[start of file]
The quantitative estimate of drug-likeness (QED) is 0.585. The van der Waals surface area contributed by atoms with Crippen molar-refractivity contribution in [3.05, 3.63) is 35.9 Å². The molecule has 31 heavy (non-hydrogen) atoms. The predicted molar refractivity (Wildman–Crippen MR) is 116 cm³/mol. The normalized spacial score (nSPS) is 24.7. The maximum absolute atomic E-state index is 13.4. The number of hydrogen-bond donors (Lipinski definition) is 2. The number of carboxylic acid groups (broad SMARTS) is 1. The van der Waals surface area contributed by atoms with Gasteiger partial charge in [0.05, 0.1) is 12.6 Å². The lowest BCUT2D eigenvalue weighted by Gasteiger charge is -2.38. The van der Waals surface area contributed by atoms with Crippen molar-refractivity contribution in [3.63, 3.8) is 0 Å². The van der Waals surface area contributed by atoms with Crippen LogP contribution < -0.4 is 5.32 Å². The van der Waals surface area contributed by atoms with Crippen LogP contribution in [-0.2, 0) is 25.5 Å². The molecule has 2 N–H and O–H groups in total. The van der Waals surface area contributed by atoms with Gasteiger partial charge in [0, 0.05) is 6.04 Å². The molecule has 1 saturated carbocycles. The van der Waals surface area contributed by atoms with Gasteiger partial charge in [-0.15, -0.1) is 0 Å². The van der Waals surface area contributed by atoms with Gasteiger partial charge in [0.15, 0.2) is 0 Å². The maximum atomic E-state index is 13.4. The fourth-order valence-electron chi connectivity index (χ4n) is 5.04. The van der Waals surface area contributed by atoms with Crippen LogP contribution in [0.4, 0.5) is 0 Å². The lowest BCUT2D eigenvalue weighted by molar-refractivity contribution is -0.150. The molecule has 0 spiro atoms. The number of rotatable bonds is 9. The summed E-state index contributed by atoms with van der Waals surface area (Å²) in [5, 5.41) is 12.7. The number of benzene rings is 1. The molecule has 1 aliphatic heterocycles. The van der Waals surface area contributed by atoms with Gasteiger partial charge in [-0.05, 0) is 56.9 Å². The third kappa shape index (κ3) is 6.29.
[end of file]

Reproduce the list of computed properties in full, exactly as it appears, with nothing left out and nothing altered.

The quantitative estimate of drug-likeness (QED) is 0.585. The van der Waals surface area contributed by atoms with Crippen molar-refractivity contribution in [3.05, 3.63) is 35.9 Å². The molecule has 31 heavy (non-hydrogen) atoms. The predicted molar refractivity (Wildman–Crippen MR) is 116 cm³/mol. The normalized spacial score (nSPS) is 24.7. The maximum absolute atomic E-state index is 13.4. The number of hydrogen-bond donors (Lipinski definition) is 2. The number of carboxylic acid groups (broad SMARTS) is 1. The van der Waals surface area contributed by atoms with Gasteiger partial charge in [0.05, 0.1) is 12.6 Å². The lowest BCUT2D eigenvalue weighted by Gasteiger charge is -2.38. The van der Waals surface area contributed by atoms with Crippen molar-refractivity contribution in [3.63, 3.8) is 0 Å². The van der Waals surface area contributed by atoms with Crippen LogP contribution < -0.4 is 5.32 Å². The van der Waals surface area contributed by atoms with Crippen LogP contribution in [-0.2, 0) is 25.5 Å². The molecule has 2 N–H and O–H groups in total. The van der Waals surface area contributed by atoms with Gasteiger partial charge in [0, 0.05) is 6.04 Å². The molecule has 1 saturated carbocycles. The van der Waals surface area contributed by atoms with Gasteiger partial charge in [-0.15, -0.1) is 0 Å². The van der Waals surface area contributed by atoms with Gasteiger partial charge in [0.15, 0.2) is 0 Å². The maximum atomic E-state index is 13.4. The fourth-order valence-electron chi connectivity index (χ4n) is 5.04. The van der Waals surface area contributed by atoms with Crippen LogP contribution in [0.4, 0.5) is 0 Å². The lowest BCUT2D eigenvalue weighted by molar-refractivity contribution is -0.150. The molecule has 0 spiro atoms. The number of rotatable bonds is 9. The summed E-state index contributed by atoms with van der Waals surface area (Å²) in [5, 5.41) is 12.7. The number of benzene rings is 1. The molecule has 1 aliphatic heterocycles. The van der Waals surface area contributed by atoms with Gasteiger partial charge in [-0.05, 0) is 56.9 Å². The third kappa shape index (κ3) is 6.29.